I loathed school. I don’t have an academic mind, and besides I was so bored by my teachers! How teachers can take a child’s inventiveness and say yes, yes, in that pontifical way of theirs, and smother everything!
I’m not interested in awards. I never have been. I don’t think they are important. Don’t get me wrong, if somebody gives me a prize, I thank them as gratefully as I know how, because it’s very nice to be given a prize. But I don’t think that awards ought to be sought.
Each day, as you get older, there is a new perspective on life. It’s a progression of some sort.
I seem to watch less and less television. The best thing in ‘Downton Abbey’ is Penelope Wilton. She is always worth the watch.
I’m not accustomed to doing films without seeing the script.
Also the wonderful thing about film, you can see light at the end of the tunnel. You did realise that it is going to come to an end at some stage.
I gave up religious thinking a long time ago and am really just an agnostic now.
I think you can fan the flames, but I think in the same way that a mathematician is a mathematician – He’s not taught to be a mathematician. He either has a feeling for equations and an understanding and delight in it, not only in the purity of it, but in its beauty as well.
I don’t think you automatically become an enlightened person because you are a daddy. But they will change you, of course – their understanding of you puts you in a different place.
I like the physical activity of gardening. It’s kind of thrilling. I do a lot of weeding.
I didn’t consider myself to be pretty, not at all.
I’m somewhat old-fashioned, and I still talk about playing a part. I don’t talk about my work – ‘I’ve seen some of your work’ – there’s not much work in it, is there?
When you’re really working well with a director then you can be as outrageous as you like and so can he. And there’s no worry about it.
Parents are the worst teachers, if they are good at it and you’re not. My father thought I was the densest offspring he could have produced.
My mother’s father drank and her mother was an unhappy, neurotic woman, and I think she has lived all her life afraid of anyone who drinks for fear something like that might happen to her.
I’m not really a big musical fan. I enjoyed ‘West Side Story’ when it came out, but it gets a bit tired in the end.
Society is constantly recalibrating, redefining what it considers to be moral and immoral.
Punk recognised the fact that the establishment had no room. There’s no point in saying you’ve got the establishment wrong because they hadn’t got the establishment wrong, they’d got it absolutely dead on.
I have lots of favourite memories but I can’t say that I have a favourite film.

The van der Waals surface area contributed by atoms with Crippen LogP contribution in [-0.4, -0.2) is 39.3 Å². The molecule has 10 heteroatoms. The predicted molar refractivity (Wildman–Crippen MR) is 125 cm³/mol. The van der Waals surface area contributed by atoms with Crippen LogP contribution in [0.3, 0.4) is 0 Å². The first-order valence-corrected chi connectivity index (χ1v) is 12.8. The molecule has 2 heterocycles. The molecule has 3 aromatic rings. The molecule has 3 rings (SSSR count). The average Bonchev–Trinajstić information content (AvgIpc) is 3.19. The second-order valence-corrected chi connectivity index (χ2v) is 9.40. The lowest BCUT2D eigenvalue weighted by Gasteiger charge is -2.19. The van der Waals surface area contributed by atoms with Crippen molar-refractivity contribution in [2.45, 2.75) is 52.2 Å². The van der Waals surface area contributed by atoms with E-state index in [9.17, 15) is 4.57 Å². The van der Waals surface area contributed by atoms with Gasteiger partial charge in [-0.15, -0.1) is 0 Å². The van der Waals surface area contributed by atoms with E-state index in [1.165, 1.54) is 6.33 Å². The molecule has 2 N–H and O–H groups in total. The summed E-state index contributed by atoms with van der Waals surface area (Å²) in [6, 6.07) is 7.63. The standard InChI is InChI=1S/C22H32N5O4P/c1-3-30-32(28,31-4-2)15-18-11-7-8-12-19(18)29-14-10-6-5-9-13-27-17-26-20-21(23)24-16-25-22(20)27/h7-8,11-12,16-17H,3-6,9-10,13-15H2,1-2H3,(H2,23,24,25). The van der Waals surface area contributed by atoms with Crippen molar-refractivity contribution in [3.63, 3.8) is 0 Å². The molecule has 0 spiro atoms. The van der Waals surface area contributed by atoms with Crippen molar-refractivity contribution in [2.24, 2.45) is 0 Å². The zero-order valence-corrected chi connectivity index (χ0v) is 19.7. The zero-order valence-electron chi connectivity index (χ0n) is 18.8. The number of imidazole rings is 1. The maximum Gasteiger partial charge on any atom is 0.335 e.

I’ve done some stinkers in the cinema. You can’t regret it; there are always reasons for doing something, even if it’s just the location.
Everyone I’ve ever played has been flawed.
Everybody’s got to work with Roger Corman. You can’t leave out that experience.
I’m horribly self-critical.
I say you play a part, you don’t work one.
The English National Opera does have some terrific productions, which are accessible, and they’re not too ridiculously expensive.
Really, I’m only alive out of curiosity. I’m very curious about where we’re all marching.
I’ve never guided my life. I’ve just been whipped along by the waves I’m sitting in. I don’t make plans at all. Plans are what make God laugh. You can make plans, you can make so many plans, but they never go right, do they?
My surname certainly suggests a man whose destiny has always been injury.
I’ve never known what I’ve wanted to do. I’ve never planned anything in my life.
I am really the victim of other people’s imagination.
I knew I didn’t want to pursue an academic career at all, which, of course, my father would have loved me to have done. I didn’t want to go to university. The only other thing I could do was paint, and so I went to art school because they couldn’t conceive of how one would be an actor.
I see myself as an interpretative actor rather than a creative one.
Early on, I didn’t intend to have children. I thought it was too difficult a world for them. But then it happened, and I am thrilled to have them now.
I find it hard to imagine that anyone could be intimidated by me.
I think love can be really tough. Because it involves ultimately an honesty to the nth degree that you are capable of. Once said, you’ve lost your deposit. It’s best if you don’t say it.
Acting is an imaginative leap, really. And imaginations prosper in different circumstances. And it’s being able – I can’t tell you how one does, but one tries to read those circumstances correctly.
Pretending to be other people is my game and that to me is the essence of the whole business of acting.
I like entertaining. I adore it. I feel I’m in the right place. Without question.
I’m essentially the result of other people’s imagination. And that’s fine. Because of other people’s imagination, I’ve played parts I would never have thought I could do. Still, I’ve never had a hankering or an ambition for any particular role.
I mark a script like an exam, and I try not to do anything under 50 per cent. Similarly with the part. And also film is a peculiar thing, parts don’t necessarily read in script form anything like as well as they can do when it comes to materialising.